Dixie Carter played Julia Sugarbaker on the series “Designing Women” She declared in one scene, “I’m saying this is the south. And we’re proud of our crazy people. We don’t hide them in the attic. We bring ‘em right down to the living room and show ‘em off!”
I recall many characters from country churches who personified Ms. Carter’s statement. During a series entitled “Church Characters,” I’m recalling some memorable people from decades of ministry.
Frances belonged to Emory Chapel Methodist near Newnan, Georgia. In her youth, she played the piano at the local theater for silent movies. The elderly matriarch still played at the church on occasion, but the notes oozed like cold molasses in wintertime. A single hymn could last one-third of the service.
I often visited Frances at home with her husband, John. The vain man never wore his hearing aids, so I shouted over the TV. My hostess served sweet tea in dirty glasses while an oscillating fan stirred the musty air.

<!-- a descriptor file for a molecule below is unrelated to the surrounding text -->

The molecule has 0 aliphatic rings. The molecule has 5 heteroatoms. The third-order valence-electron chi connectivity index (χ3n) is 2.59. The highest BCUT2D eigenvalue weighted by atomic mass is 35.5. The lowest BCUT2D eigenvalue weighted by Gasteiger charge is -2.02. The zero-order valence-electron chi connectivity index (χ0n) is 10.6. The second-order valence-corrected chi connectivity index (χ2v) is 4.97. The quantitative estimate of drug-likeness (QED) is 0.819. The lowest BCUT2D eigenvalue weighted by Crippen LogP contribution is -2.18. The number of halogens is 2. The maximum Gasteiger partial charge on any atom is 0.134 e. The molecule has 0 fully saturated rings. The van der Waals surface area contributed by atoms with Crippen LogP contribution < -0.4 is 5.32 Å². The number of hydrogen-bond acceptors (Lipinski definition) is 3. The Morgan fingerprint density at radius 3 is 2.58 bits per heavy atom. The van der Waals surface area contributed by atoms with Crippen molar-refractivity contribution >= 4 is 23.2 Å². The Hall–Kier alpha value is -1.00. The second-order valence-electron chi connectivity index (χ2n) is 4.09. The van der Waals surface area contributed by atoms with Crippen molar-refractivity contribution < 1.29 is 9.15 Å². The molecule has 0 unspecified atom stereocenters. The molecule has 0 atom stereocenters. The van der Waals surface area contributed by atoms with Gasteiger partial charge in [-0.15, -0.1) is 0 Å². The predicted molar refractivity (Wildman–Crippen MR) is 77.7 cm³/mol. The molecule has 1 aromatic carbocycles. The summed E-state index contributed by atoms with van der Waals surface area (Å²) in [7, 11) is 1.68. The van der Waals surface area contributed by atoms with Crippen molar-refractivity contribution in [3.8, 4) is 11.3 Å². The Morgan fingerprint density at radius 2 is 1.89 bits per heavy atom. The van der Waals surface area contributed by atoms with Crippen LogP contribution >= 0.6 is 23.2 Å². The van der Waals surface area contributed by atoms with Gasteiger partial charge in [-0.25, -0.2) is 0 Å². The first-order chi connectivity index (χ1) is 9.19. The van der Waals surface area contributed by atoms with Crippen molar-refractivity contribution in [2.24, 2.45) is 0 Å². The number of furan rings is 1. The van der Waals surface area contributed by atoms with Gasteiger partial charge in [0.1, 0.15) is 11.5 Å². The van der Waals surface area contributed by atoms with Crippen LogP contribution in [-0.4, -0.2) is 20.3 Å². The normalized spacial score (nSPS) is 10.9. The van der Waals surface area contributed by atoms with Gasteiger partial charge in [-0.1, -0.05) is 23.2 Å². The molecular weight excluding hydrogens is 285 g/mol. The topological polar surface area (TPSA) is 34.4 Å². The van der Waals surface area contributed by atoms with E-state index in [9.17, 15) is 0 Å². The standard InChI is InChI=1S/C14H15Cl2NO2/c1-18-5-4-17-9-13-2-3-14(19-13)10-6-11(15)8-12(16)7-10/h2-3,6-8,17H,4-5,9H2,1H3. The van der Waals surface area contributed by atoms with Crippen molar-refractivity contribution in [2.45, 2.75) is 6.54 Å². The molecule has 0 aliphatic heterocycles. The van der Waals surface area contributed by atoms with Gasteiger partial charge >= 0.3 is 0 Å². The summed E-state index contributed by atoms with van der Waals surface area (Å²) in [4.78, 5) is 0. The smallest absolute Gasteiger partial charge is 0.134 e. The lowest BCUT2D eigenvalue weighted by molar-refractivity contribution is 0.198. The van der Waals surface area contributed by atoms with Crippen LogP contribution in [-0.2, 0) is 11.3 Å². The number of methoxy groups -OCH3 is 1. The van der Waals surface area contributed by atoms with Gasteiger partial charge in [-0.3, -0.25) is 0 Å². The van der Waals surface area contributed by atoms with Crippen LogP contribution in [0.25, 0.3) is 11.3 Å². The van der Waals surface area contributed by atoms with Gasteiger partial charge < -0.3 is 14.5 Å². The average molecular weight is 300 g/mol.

The couple owned an ornery Chihuahua named Peanut. The mutt took an instant disliking to me. During one pastoral visit, the canine terrorist hiked his leg and baptized my ankle.
Both Frances and John died during my five years at Emory Chapel. Peanut sadly survived.
I sat beside Frances’ hospital bed days before her death. She squeezed my hand tightly and said, “When I die, you tell them at the funeral that I’ve gone on to my glory!”
She did, and I did. Glory hallelujah. Amen.